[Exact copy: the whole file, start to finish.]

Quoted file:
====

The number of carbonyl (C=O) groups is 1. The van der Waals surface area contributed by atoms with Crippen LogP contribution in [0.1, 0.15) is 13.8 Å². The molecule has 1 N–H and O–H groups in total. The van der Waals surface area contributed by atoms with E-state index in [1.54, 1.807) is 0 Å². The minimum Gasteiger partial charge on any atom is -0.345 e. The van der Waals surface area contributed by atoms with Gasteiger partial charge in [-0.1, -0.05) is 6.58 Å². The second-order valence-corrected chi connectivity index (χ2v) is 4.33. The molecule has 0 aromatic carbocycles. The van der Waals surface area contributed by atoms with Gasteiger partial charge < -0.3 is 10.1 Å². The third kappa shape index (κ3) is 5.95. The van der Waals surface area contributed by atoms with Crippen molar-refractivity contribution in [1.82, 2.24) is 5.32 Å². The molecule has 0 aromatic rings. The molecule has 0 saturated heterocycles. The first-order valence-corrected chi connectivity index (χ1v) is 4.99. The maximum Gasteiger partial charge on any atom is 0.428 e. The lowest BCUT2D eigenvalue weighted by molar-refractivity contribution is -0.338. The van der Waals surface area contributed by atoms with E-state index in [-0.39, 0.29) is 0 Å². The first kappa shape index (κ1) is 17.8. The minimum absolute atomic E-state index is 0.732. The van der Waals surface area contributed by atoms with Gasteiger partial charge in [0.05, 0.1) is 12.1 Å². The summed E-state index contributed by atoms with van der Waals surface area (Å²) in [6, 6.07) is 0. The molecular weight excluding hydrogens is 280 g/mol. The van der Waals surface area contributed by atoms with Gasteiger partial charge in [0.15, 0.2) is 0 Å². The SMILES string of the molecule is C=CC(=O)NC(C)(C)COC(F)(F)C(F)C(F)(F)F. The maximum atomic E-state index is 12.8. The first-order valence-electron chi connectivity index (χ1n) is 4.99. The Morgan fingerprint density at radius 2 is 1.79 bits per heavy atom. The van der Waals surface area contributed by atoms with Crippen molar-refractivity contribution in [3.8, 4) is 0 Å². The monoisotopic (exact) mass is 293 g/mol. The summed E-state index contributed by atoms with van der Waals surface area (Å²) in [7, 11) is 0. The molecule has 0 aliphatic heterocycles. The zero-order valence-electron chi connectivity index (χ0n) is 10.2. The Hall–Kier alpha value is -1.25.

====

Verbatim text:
The number of carbonyl (C=O) groups is 1. The van der Waals surface area contributed by atoms with Crippen LogP contribution in [0.1, 0.15) is 13.8 Å². The molecule has 1 N–H and O–H groups in total. The van der Waals surface area contributed by atoms with E-state index in [1.54, 1.807) is 0 Å². The minimum Gasteiger partial charge on any atom is -0.345 e. The van der Waals surface area contributed by atoms with Gasteiger partial charge in [-0.1, -0.05) is 6.58 Å². The second-order valence-corrected chi connectivity index (χ2v) is 4.33. The molecule has 0 aromatic carbocycles. The van der Waals surface area contributed by atoms with Gasteiger partial charge < -0.3 is 10.1 Å². The third kappa shape index (κ3) is 5.95. The van der Waals surface area contributed by atoms with Crippen molar-refractivity contribution in [1.82, 2.24) is 5.32 Å². The molecule has 0 aromatic rings. The molecule has 0 saturated heterocycles. The first-order valence-corrected chi connectivity index (χ1v) is 4.99. The maximum Gasteiger partial charge on any atom is 0.428 e. The lowest BCUT2D eigenvalue weighted by molar-refractivity contribution is -0.338. The van der Waals surface area contributed by atoms with E-state index in [-0.39, 0.29) is 0 Å². The first kappa shape index (κ1) is 17.8. The minimum absolute atomic E-state index is 0.732. The van der Waals surface area contributed by atoms with Gasteiger partial charge in [0.05, 0.1) is 12.1 Å². The summed E-state index contributed by atoms with van der Waals surface area (Å²) in [6, 6.07) is 0. The molecular weight excluding hydrogens is 280 g/mol. The van der Waals surface area contributed by atoms with Gasteiger partial charge in [0.15, 0.2) is 0 Å². The SMILES string of the molecule is C=CC(=O)NC(C)(C)COC(F)(F)C(F)C(F)(F)F. The maximum atomic E-state index is 12.8. The first-order valence-electron chi connectivity index (χ1n) is 4.99. The Morgan fingerprint density at radius 2 is 1.79 bits per heavy atom. The van der Waals surface area contributed by atoms with Crippen molar-refractivity contribution in [3.8, 4) is 0 Å². The monoisotopic (exact) mass is 293 g/mol. The summed E-state index contributed by atoms with van der Waals surface area (Å²) in [7, 11) is 0. The molecule has 0 aliphatic heterocycles. The zero-order valence-electron chi connectivity index (χ0n) is 10.2. The Hall–Kier alpha value is -1.25.